A Transitional Reference
Provides a smooth and pleasant transition from first-year calculus to upper-level mathematics courses in real analysis, abstract algebra and number theory
Most universities require students majoring in mathematics to take a “transition to higher math” course that introduces mathematical proofs and more rigorous thinking. Such courses help students be prepared for higher-level mathematics course from their onset. Advanced Mathematics: A Transitional Reference provides a “crash course” in beginning pure mathematics, offering instruction on a blendof inductive and deductive reasoning. By avoiding outdated methods and countless pages of theorems and proofs, this innovative textbook prompts students to think about the ideas presented in an enjoyable, constructive setting.
Clear and concise chapters cover all the essential topics students need to transition from the "rote-orientated" courses of calculus to the more rigorous "proof-orientated” advanced mathematics courses. Topics include sentential and predicate calculus, mathematical induction, sets and counting, complex numbers, point-set topology, and symmetries, abstract groups, rings, and fields. Each section contains numerous problems for students of various interests and abilities. Ideally suited for a one-semester course, this book:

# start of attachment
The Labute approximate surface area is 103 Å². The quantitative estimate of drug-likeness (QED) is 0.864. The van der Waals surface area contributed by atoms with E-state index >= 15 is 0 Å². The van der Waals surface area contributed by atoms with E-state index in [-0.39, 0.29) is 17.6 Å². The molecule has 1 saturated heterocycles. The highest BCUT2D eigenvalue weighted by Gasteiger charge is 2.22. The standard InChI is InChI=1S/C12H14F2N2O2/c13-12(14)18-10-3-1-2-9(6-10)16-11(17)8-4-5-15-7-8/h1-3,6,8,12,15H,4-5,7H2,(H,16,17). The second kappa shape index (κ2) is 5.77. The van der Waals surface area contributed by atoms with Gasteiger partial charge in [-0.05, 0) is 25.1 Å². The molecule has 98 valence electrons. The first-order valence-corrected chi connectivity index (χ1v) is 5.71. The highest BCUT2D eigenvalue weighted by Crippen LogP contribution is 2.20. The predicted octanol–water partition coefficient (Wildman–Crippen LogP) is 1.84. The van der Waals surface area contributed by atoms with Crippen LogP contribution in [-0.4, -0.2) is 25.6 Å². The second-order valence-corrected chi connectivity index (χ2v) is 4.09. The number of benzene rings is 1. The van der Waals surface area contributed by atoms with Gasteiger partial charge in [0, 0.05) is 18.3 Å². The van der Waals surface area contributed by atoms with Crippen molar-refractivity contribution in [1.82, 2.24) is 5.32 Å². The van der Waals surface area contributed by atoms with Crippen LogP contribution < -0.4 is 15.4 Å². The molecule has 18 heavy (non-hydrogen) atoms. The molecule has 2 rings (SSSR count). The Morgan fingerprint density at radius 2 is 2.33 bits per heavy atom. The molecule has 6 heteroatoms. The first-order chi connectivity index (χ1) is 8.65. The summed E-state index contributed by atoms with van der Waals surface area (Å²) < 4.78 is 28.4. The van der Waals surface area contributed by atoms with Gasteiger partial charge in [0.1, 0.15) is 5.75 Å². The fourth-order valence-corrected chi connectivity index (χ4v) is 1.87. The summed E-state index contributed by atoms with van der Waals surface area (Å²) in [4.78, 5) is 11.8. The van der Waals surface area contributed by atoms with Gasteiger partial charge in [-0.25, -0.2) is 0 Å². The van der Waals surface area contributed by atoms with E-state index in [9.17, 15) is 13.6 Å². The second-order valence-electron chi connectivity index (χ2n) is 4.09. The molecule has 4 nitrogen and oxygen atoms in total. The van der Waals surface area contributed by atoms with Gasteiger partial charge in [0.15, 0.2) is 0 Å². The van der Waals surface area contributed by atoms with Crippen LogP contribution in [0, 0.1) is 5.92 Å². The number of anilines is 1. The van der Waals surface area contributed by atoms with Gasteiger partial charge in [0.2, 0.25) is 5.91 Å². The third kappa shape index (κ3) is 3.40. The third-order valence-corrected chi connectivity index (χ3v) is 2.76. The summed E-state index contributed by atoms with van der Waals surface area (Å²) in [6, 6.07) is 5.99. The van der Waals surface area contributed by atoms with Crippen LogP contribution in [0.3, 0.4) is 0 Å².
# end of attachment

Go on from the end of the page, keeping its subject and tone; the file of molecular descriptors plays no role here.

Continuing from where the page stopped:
- Introduces students to mathematical proofs and rigorous thinking
- Provides thoroughly class-tested material from the authors own course in transitioning to higher math
- Strengthens the mathematical thought process of the reader
- Includes informative sidebars, historical notes, and plentiful graphics
- Offers a companion website to access a supplemental solutions manual for instructors
Advanced Mathematics: A Transitional Reference is a valuable guide for undergraduate students who have taken courses in calculus, differential equations, or linear algebra, but may not be prepared for the more advanced courses of real analysis, abstract algebra, and number theory that await them. This text is also useful for scientists, engineers, and others seeking to refresh their skills in advanced math.